One in five women is sexually assaulted while in college. Most often, it happens her freshman or sophomore year. In the great majority of cases, it’s by someone she knows – and also most often, she does not report what happened. And though fewer, men, too, are victimized.
The Administration is committed to putting an end to this violence. That’s why the President established the White House Task Force to Protect Students from Sexual Assault on January 22, 2014, with a mandate to strengthen federal enforcement efforts and provide schools with additional tools to combat sexual assault on their campuses.
Today, the Task Force is announcing a series of actions to: (1) identify the scope of the problem on college campuses, (2) help prevent campus sexual assault, (3) help schools respond effectively when a student is assaulted, and (4) improve, and make more transparent, the federal government’s enforcement efforts. We will continue to pursue additional executive or legislative actions in the future.
These steps build on the Administration’s previous work  to combat sexual assault. The Task Force formulated its recommendations  after a 90-day review period during which it heard from thousands of people from across the country -- via 27 online and in-person listening sessions and written comments from a wide variety of stakeholders.
Helping Schools Identify the Problem: Climate Surveys
As we know, campus sexual assault is chronically underreported – so victim reports don’t provide a fair measure of the problem. A campus climate survey, however, can. So, today:
Preventing Sexual Assault – and Bringing in the Bystander
The college years are formative for many students. If we implement effective prevention programs, today’s students will leave college knowing that sexual assault is simply unacceptable. And that, in itself, can create a sea change.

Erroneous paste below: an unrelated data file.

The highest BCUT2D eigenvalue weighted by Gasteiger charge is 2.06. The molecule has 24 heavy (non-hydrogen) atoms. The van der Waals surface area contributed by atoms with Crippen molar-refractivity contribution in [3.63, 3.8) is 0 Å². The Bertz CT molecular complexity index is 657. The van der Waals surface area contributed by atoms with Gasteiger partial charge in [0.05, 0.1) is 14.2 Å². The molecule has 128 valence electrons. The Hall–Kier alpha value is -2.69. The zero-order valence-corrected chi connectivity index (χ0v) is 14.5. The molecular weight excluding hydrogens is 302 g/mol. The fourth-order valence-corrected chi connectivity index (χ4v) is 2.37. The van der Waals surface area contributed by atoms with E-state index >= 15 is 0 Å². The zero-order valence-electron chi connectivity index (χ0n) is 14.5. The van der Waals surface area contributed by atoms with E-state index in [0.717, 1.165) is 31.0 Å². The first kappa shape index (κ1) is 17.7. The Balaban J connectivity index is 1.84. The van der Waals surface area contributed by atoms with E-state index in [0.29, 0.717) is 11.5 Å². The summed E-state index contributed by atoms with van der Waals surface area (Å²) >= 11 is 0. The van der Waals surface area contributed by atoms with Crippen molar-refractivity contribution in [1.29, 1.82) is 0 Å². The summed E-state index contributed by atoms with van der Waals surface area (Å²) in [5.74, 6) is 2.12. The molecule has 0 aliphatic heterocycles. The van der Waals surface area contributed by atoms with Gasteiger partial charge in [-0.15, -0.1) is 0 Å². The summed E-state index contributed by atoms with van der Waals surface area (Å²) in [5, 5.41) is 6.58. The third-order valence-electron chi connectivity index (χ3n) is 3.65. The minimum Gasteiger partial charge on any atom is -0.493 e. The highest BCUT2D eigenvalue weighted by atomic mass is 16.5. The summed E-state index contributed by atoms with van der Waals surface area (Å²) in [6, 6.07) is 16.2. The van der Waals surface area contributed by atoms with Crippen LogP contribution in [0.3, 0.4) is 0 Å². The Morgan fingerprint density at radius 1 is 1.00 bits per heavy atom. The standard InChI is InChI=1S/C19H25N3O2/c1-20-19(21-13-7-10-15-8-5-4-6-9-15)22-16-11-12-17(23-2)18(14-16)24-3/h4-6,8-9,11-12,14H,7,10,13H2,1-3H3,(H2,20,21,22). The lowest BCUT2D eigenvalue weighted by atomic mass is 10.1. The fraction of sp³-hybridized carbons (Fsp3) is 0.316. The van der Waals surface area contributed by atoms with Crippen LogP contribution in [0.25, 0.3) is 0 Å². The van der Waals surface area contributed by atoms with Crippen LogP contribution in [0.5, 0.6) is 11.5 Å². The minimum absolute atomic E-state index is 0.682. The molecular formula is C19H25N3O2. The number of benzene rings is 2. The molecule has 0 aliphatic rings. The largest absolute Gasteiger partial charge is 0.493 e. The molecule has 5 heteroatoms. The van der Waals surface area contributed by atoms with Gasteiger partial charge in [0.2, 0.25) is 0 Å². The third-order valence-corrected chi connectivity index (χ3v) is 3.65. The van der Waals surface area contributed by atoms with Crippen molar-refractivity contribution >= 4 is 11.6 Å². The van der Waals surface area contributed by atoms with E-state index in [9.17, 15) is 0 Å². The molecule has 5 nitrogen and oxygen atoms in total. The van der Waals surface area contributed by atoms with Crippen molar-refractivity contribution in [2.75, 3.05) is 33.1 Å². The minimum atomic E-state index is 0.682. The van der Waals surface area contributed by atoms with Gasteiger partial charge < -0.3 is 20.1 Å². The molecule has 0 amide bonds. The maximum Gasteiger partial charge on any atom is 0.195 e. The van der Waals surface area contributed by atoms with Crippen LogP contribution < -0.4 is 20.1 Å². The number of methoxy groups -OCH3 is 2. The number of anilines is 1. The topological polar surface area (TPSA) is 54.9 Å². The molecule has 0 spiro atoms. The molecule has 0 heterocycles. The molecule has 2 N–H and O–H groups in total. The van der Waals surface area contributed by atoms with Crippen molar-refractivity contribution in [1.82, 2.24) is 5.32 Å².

Helping Schools Respond Effectively When A Student is Sexually Assaulted: Confidentiality, Training, Better Investigations, and Community Partnerships
By law, schools that receive federal funds are obliged to protect students from sexual assault. It is the Task Force’s mission to help schools meet not only the letter, but the spirit, of that obligation. And that can mean a number of things – from giving a victim a confidential place to turn for advice and support, to providing specialized training for school officials, to effectively investigating and finding out what happened, to sanctioning the perpetrator, to doing everything we can to help a survivor recover.
Improving and Making More Transparent Federal Enforcement Efforts
To better address sexual assault at our nation’s schools, the federal government needs to both strengthen our enforcement efforts and increase coordination among responsible agencies. Importantly, we also need to improve communication with survivors, parents, school administrators, faculty, and the public, by making our efforts more transparent.
The action steps highlighted in this report are the initial phase of an ongoing plan and commitment to putting an end to this violence on campuses. We will continue to work toward solutions, clarity, and better coordination. We will review the legal frameworks surrounding sexual assault for possible regulatory or statutory improvements, and seek new resources to enhance enforcement. Campus law enforcement agencies have special expertise- and they, too, should be tapped to play a more central role. And we will also consider how our recommendations apply to public elementary and secondary schools – and what more we can do to help there.
To read original statement, visit this White House link .